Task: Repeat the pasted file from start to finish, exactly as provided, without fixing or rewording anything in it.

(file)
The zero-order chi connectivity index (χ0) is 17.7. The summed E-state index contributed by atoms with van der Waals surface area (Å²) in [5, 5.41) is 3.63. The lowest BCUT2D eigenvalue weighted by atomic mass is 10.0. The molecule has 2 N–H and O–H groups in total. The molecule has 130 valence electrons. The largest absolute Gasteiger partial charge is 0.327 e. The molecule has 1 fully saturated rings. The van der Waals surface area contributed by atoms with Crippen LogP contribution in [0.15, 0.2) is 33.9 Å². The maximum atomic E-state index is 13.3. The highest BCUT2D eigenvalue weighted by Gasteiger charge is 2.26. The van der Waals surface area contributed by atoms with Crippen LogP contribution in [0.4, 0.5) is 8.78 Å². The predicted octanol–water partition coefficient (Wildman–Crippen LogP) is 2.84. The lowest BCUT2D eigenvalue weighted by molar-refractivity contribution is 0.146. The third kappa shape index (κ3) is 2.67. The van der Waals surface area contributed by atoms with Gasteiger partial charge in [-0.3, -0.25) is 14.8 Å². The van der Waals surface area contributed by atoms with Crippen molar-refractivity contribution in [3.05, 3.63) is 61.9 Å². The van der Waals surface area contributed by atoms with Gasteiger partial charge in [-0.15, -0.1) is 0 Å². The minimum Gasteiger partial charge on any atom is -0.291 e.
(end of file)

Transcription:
The zero-order chi connectivity index (χ0) is 17.7. The summed E-state index contributed by atoms with van der Waals surface area (Å²) in [5, 5.41) is 3.63. The lowest BCUT2D eigenvalue weighted by atomic mass is 10.0. The molecule has 2 N–H and O–H groups in total. The molecule has 130 valence electrons. The largest absolute Gasteiger partial charge is 0.327 e. The molecule has 1 fully saturated rings. The van der Waals surface area contributed by atoms with Crippen LogP contribution in [0.15, 0.2) is 33.9 Å². The maximum atomic E-state index is 13.3. The highest BCUT2D eigenvalue weighted by Gasteiger charge is 2.26. The van der Waals surface area contributed by atoms with Crippen LogP contribution in [0.4, 0.5) is 8.78 Å². The predicted octanol–water partition coefficient (Wildman–Crippen LogP) is 2.84. The lowest BCUT2D eigenvalue weighted by molar-refractivity contribution is 0.146. The third kappa shape index (κ3) is 2.67. The van der Waals surface area contributed by atoms with Gasteiger partial charge in [-0.3, -0.25) is 14.8 Å². The van der Waals surface area contributed by atoms with Crippen molar-refractivity contribution in [3.05, 3.63) is 61.9 Å². The van der Waals surface area contributed by atoms with Gasteiger partial charge in [-0.15, -0.1) is 0 Å². The minimum Gasteiger partial charge on any atom is -0.291 e.